It’s one of my least favorite things to do. I’m a very go-go-go person. I get out of bed at 7am on Saturdays, I rarely get to sleep before 11:30 and if I’m left at home with no game plan that usually means I’ll go on a OCD cleaning spree of my room, car and closet space. So when I filled out my applications to run the Boston Marathon through their charity program 2 weeks ago I knew the waiting would be the worst part.
Now, before you harp in on me- yes- I’m running for charity because I did not qualify for the Boston Marathon. Believe it or not, not every avid runner can clock a sub-3:45 marathon. I tried. I trained. I ran Chicago 2010 in 86 degree heat. No BQ for me. But why should that stop me?
I have lived south of Boston my entire life. I remember the Boston Marathon being a huge deal when I was younger for two reasons.
1. It was always the Monday of April Vacation. What is April Vacation you may ask? I recently found out that this doesn’t happen everywhere in the country, but in Massachusetts public schools get two one-week vacations after Christmas break. The first is in February, and the second in April. As an adult, you also get this glorious Monday in April off should you work within the city of Boston. This my friends is Patriot’s Day. A holiday only celebrated in Massachusetts. Does anyone call it Patriots Day? No. It is Marathon Monday. Get it right. We take that Monday to celebrate the insanity and dedication of those willing to run 26.2 miles through the hills of the west-of-Boston suburbs all the way into the city.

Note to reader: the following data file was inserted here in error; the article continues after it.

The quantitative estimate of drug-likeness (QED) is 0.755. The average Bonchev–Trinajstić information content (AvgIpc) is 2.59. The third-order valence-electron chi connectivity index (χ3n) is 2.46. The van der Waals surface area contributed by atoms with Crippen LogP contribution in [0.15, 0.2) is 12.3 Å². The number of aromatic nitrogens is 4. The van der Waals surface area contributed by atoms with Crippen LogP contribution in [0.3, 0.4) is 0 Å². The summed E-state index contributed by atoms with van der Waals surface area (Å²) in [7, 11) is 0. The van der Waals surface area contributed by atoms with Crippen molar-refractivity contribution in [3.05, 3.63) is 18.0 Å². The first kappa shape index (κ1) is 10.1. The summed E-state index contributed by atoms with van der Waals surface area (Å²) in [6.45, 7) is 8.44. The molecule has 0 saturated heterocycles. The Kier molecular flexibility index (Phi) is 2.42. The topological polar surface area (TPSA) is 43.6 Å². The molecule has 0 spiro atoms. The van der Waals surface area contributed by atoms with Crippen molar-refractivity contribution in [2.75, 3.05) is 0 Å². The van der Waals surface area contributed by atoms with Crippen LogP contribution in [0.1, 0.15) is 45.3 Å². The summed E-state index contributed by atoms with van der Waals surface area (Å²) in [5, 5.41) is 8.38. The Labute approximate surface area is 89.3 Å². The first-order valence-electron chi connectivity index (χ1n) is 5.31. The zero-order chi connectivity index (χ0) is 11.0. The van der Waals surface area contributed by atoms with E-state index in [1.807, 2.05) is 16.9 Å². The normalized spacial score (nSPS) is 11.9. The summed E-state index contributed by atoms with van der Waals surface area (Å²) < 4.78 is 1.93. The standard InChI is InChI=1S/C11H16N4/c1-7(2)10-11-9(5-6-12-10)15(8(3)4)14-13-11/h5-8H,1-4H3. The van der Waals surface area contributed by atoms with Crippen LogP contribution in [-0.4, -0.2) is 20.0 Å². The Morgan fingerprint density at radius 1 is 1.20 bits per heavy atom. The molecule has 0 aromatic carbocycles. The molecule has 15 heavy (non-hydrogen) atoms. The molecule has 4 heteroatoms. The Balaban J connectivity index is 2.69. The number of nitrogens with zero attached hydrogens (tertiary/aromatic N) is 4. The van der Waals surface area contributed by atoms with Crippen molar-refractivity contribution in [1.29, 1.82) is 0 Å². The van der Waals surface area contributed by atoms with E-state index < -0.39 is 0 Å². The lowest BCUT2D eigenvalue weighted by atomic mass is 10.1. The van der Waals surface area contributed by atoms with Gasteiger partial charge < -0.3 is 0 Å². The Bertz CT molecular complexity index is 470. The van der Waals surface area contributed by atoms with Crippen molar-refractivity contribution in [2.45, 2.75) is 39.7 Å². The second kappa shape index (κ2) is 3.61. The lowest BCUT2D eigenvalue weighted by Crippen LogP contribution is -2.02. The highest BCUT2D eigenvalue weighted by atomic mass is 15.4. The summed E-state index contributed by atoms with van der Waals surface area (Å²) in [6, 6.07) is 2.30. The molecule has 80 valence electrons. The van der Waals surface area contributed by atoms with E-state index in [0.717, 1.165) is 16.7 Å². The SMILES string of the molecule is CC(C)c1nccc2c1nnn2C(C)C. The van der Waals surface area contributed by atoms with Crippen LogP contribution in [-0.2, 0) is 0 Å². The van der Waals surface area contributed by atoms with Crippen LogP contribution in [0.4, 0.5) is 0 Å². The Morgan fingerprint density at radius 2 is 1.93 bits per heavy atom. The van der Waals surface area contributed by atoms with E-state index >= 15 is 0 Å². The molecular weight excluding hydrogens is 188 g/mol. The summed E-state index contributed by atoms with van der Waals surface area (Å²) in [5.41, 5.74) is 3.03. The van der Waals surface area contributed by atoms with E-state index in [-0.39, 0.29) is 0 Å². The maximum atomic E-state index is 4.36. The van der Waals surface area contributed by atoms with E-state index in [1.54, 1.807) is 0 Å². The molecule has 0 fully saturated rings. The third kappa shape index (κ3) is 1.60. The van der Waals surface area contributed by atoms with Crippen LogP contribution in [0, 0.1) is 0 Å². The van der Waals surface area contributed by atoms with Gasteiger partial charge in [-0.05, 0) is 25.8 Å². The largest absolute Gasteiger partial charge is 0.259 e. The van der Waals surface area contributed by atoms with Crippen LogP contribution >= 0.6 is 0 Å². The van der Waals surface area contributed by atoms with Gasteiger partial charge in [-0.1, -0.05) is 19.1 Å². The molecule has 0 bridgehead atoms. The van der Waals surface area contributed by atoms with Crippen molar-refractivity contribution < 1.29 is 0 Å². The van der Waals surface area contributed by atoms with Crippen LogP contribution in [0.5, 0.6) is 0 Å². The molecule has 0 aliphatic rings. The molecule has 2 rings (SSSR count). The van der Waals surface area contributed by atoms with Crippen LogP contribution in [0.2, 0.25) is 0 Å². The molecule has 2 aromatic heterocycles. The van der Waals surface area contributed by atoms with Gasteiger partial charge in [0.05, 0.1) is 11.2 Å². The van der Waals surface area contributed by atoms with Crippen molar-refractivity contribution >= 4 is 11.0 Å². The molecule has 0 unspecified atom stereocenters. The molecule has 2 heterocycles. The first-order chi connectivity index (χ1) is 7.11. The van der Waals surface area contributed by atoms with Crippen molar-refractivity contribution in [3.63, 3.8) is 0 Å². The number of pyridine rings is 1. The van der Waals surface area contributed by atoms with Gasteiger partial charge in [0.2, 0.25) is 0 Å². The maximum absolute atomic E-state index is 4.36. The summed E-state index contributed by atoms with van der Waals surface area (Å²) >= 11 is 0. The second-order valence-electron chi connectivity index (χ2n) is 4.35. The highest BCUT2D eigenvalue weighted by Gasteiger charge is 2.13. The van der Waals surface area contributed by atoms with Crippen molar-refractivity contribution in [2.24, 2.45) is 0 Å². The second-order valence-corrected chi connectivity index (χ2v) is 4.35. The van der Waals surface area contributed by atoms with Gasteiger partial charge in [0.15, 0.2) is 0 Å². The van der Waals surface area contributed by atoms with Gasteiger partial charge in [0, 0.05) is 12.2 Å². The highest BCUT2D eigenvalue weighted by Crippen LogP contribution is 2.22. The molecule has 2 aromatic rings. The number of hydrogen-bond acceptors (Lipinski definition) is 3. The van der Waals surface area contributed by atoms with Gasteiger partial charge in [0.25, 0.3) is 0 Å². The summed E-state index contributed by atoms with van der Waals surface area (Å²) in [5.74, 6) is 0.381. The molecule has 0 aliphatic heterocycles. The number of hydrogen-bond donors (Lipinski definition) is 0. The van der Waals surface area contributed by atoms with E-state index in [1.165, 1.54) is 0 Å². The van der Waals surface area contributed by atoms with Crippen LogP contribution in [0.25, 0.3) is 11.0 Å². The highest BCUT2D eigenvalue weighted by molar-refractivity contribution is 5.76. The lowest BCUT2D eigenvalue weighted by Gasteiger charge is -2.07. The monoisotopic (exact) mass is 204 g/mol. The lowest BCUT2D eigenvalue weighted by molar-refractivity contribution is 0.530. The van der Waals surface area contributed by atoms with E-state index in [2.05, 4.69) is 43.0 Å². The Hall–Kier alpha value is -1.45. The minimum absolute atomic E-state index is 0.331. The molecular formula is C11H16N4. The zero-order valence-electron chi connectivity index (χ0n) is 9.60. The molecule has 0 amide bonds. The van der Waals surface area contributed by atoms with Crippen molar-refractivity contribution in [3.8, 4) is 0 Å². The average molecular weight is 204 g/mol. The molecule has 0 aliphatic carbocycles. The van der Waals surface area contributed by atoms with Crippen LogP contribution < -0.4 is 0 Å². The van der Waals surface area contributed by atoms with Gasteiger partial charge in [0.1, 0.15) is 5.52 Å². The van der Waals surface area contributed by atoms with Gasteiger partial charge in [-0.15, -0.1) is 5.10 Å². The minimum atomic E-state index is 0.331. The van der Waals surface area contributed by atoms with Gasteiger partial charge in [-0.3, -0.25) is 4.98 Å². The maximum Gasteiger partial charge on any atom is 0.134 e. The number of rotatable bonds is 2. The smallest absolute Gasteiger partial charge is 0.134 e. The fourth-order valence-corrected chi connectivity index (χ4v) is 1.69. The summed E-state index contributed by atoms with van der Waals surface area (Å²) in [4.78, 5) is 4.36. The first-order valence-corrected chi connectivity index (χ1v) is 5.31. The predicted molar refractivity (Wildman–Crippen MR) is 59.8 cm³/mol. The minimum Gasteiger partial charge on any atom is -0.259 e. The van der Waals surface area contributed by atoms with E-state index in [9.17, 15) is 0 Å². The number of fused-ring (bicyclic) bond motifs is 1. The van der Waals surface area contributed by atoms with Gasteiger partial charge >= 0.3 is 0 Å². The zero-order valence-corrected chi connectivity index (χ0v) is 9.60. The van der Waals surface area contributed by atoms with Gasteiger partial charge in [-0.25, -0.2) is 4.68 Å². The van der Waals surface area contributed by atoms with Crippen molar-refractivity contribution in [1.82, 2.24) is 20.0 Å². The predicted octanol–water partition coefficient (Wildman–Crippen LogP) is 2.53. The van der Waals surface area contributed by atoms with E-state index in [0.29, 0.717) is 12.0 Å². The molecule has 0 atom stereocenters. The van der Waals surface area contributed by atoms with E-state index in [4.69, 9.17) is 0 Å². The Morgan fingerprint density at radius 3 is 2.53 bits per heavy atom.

2. It was the one day a year my mother would actually keep an eye on a sporting event and comment on it. Now, my mother has never been a runner. She’s never been an athlete. She was a cheerleader before cheerleading became a sport. So when I say she watched a sporting event, you need to realize what an event this was. But she would not watch it with the same awe and inspiration that the other parents would. She would watch it the way some people watch “When Animals Attack!“. “Why would anyone put themselves through that. I just don’t get it. Look at them, they don’t even look like they’re enjoying themselves…” Every year it was the same shock and horror out of mom. Those people who ran Boston had to have been doing it for some reason other than to horrify my mother. And I realized the only way I was going to find out why was to do it myself. Around the age of 13 I forgot about this ambition. Then at 24 it caught back up with me.
So after months of training and hard work I went to Chicago to see what the marathon was all about. Why Chicago when I live 20 minutes from the most legendary marathon course in the world? Chicago is flat. Boston is not. I’m not a huge fan of hills. Especially the idea of 26.2 miles of them when I had never run any road race before. Ever. Start big- with a marathon. Start small- no hills. It seemed like a fair compromise to me.
Now, I realized that getting a BQ on your first marathon is nearly- if not completely- impossible. I’m not Kara Gaucher. A sub 3-hour debut just wasn’t in the cards for me. A sub-4 hour seemed just as unlikely. And right I was. I went to Chicago. I finished. And in the end, that was all I needed to understand why all those people ran Boston.
With my love of the marathon affirmed, I knew I wanted to run Boston. However, I also knew that a BQ was in my distant future. I’m impatient. I want to run Boston while I’m young, injury free and able to appreciate the after-party. So now I wait. Please pick me Boston, please? If for no other reason than it would be nice to have mom see me on TV and explain to the newest generation that “marathoner’s are crazy, and your aunt is one of them.“